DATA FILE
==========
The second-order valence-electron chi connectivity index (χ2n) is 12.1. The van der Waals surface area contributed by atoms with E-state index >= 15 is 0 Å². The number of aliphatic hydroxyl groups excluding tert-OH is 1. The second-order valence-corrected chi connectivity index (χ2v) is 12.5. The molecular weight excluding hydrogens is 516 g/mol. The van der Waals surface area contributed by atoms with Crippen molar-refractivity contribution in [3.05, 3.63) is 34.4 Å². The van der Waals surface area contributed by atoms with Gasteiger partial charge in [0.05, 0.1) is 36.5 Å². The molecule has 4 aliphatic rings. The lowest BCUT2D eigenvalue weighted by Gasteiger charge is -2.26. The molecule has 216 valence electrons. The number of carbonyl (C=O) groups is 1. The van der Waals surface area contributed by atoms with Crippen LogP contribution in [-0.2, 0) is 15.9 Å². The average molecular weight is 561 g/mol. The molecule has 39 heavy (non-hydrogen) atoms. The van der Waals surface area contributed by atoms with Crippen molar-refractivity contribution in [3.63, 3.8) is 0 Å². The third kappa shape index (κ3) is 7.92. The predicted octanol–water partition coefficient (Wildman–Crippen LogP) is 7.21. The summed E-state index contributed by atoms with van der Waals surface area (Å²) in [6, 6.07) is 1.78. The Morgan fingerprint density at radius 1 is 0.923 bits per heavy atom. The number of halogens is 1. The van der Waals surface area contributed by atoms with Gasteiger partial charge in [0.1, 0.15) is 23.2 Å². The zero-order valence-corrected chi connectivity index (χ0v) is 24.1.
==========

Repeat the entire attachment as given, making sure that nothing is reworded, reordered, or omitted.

The second-order valence-electron chi connectivity index (χ2n) is 12.1. The van der Waals surface area contributed by atoms with E-state index >= 15 is 0 Å². The number of aliphatic hydroxyl groups excluding tert-OH is 1. The second-order valence-corrected chi connectivity index (χ2v) is 12.5. The molecular weight excluding hydrogens is 516 g/mol. The van der Waals surface area contributed by atoms with Crippen molar-refractivity contribution in [3.05, 3.63) is 34.4 Å². The van der Waals surface area contributed by atoms with Gasteiger partial charge in [0.05, 0.1) is 36.5 Å². The molecule has 4 aliphatic rings. The lowest BCUT2D eigenvalue weighted by Gasteiger charge is -2.26. The molecule has 216 valence electrons. The number of carbonyl (C=O) groups is 1. The van der Waals surface area contributed by atoms with Crippen LogP contribution in [-0.2, 0) is 15.9 Å². The average molecular weight is 561 g/mol. The molecule has 39 heavy (non-hydrogen) atoms. The van der Waals surface area contributed by atoms with Crippen molar-refractivity contribution in [3.63, 3.8) is 0 Å². The third kappa shape index (κ3) is 7.92. The predicted octanol–water partition coefficient (Wildman–Crippen LogP) is 7.21. The summed E-state index contributed by atoms with van der Waals surface area (Å²) in [6, 6.07) is 1.78. The Morgan fingerprint density at radius 1 is 0.923 bits per heavy atom. The number of halogens is 1. The van der Waals surface area contributed by atoms with Gasteiger partial charge in [0.1, 0.15) is 23.2 Å². The zero-order valence-corrected chi connectivity index (χ0v) is 24.1.